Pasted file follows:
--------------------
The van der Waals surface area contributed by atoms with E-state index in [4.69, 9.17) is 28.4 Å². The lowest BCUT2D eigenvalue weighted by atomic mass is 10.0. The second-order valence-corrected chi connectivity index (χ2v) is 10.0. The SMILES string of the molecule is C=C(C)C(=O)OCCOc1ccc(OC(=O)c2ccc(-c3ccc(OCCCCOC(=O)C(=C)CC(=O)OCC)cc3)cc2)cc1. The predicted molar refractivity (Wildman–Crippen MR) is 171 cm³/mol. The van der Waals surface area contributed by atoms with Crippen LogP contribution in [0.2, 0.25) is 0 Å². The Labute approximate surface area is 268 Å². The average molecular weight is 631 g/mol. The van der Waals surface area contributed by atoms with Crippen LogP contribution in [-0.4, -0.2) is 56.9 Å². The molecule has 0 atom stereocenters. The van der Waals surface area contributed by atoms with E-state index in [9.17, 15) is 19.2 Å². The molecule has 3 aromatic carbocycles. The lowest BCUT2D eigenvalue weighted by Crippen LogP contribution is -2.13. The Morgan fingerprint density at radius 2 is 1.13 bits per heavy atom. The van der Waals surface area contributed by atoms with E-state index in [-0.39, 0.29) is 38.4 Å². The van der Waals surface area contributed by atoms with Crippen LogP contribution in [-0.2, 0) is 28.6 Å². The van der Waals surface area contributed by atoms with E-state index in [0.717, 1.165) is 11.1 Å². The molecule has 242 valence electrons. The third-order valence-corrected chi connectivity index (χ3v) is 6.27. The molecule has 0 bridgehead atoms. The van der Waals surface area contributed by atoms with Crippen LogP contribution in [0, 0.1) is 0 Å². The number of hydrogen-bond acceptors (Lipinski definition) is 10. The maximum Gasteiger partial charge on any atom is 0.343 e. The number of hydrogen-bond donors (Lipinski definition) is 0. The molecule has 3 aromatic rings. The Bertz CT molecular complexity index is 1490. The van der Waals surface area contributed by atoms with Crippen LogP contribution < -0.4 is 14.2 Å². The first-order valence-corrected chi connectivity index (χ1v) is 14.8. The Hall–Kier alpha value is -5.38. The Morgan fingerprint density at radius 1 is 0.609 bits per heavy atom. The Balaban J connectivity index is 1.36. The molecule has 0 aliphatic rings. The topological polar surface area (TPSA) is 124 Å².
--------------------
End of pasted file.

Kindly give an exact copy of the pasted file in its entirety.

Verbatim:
The van der Waals surface area contributed by atoms with E-state index in [4.69, 9.17) is 28.4 Å². The lowest BCUT2D eigenvalue weighted by atomic mass is 10.0. The second-order valence-corrected chi connectivity index (χ2v) is 10.0. The SMILES string of the molecule is C=C(C)C(=O)OCCOc1ccc(OC(=O)c2ccc(-c3ccc(OCCCCOC(=O)C(=C)CC(=O)OCC)cc3)cc2)cc1. The predicted molar refractivity (Wildman–Crippen MR) is 171 cm³/mol. The van der Waals surface area contributed by atoms with Crippen LogP contribution in [0.2, 0.25) is 0 Å². The Labute approximate surface area is 268 Å². The average molecular weight is 631 g/mol. The van der Waals surface area contributed by atoms with Crippen LogP contribution in [-0.4, -0.2) is 56.9 Å². The molecule has 0 atom stereocenters. The van der Waals surface area contributed by atoms with E-state index in [9.17, 15) is 19.2 Å². The molecule has 3 aromatic carbocycles. The lowest BCUT2D eigenvalue weighted by Crippen LogP contribution is -2.13. The Morgan fingerprint density at radius 2 is 1.13 bits per heavy atom. The van der Waals surface area contributed by atoms with E-state index in [-0.39, 0.29) is 38.4 Å². The van der Waals surface area contributed by atoms with Crippen LogP contribution in [-0.2, 0) is 28.6 Å². The van der Waals surface area contributed by atoms with E-state index in [0.717, 1.165) is 11.1 Å². The molecule has 242 valence electrons. The third-order valence-corrected chi connectivity index (χ3v) is 6.27. The molecule has 0 bridgehead atoms. The van der Waals surface area contributed by atoms with Crippen LogP contribution in [0, 0.1) is 0 Å². The number of hydrogen-bond acceptors (Lipinski definition) is 10. The maximum Gasteiger partial charge on any atom is 0.343 e. The number of hydrogen-bond donors (Lipinski definition) is 0. The molecule has 3 aromatic rings. The Bertz CT molecular complexity index is 1490. The van der Waals surface area contributed by atoms with Crippen LogP contribution < -0.4 is 14.2 Å². The first-order valence-corrected chi connectivity index (χ1v) is 14.8. The Hall–Kier alpha value is -5.38. The Morgan fingerprint density at radius 1 is 0.609 bits per heavy atom. The Balaban J connectivity index is 1.36. The molecule has 0 aliphatic rings. The topological polar surface area (TPSA) is 124 Å².